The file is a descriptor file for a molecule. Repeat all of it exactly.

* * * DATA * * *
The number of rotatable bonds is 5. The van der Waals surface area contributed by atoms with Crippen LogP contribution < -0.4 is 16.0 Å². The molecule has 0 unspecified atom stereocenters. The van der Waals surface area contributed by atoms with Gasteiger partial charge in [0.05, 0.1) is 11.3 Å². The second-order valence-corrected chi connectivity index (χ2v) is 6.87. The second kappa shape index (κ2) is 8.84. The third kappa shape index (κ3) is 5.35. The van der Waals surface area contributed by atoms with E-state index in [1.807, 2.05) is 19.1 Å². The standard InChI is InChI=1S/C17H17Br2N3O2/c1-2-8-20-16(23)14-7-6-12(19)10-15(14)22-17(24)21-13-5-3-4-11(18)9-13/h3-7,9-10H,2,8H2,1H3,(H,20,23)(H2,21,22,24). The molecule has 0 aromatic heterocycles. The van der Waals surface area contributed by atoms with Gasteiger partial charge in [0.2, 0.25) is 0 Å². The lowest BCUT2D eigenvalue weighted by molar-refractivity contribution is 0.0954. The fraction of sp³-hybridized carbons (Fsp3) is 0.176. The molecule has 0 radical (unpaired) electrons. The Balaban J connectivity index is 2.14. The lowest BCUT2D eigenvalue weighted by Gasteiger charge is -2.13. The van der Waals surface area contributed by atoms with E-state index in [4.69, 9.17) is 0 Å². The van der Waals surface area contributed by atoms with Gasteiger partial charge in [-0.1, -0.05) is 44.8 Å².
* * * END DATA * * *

The number of rotatable bonds is 5. The van der Waals surface area contributed by atoms with Crippen LogP contribution < -0.4 is 16.0 Å². The molecule has 0 unspecified atom stereocenters. The van der Waals surface area contributed by atoms with Gasteiger partial charge in [0.05, 0.1) is 11.3 Å². The second-order valence-corrected chi connectivity index (χ2v) is 6.87. The second kappa shape index (κ2) is 8.84. The third kappa shape index (κ3) is 5.35. The van der Waals surface area contributed by atoms with E-state index in [1.807, 2.05) is 19.1 Å². The standard InChI is InChI=1S/C17H17Br2N3O2/c1-2-8-20-16(23)14-7-6-12(19)10-15(14)22-17(24)21-13-5-3-4-11(18)9-13/h3-7,9-10H,2,8H2,1H3,(H,20,23)(H2,21,22,24). The molecule has 0 aromatic heterocycles. The van der Waals surface area contributed by atoms with Gasteiger partial charge in [0.2, 0.25) is 0 Å². The lowest BCUT2D eigenvalue weighted by molar-refractivity contribution is 0.0954. The fraction of sp³-hybridized carbons (Fsp3) is 0.176. The molecule has 0 radical (unpaired) electrons. The Balaban J connectivity index is 2.14. The lowest BCUT2D eigenvalue weighted by Gasteiger charge is -2.13. The van der Waals surface area contributed by atoms with E-state index in [4.69, 9.17) is 0 Å². The van der Waals surface area contributed by atoms with Gasteiger partial charge in [-0.1, -0.05) is 44.8 Å².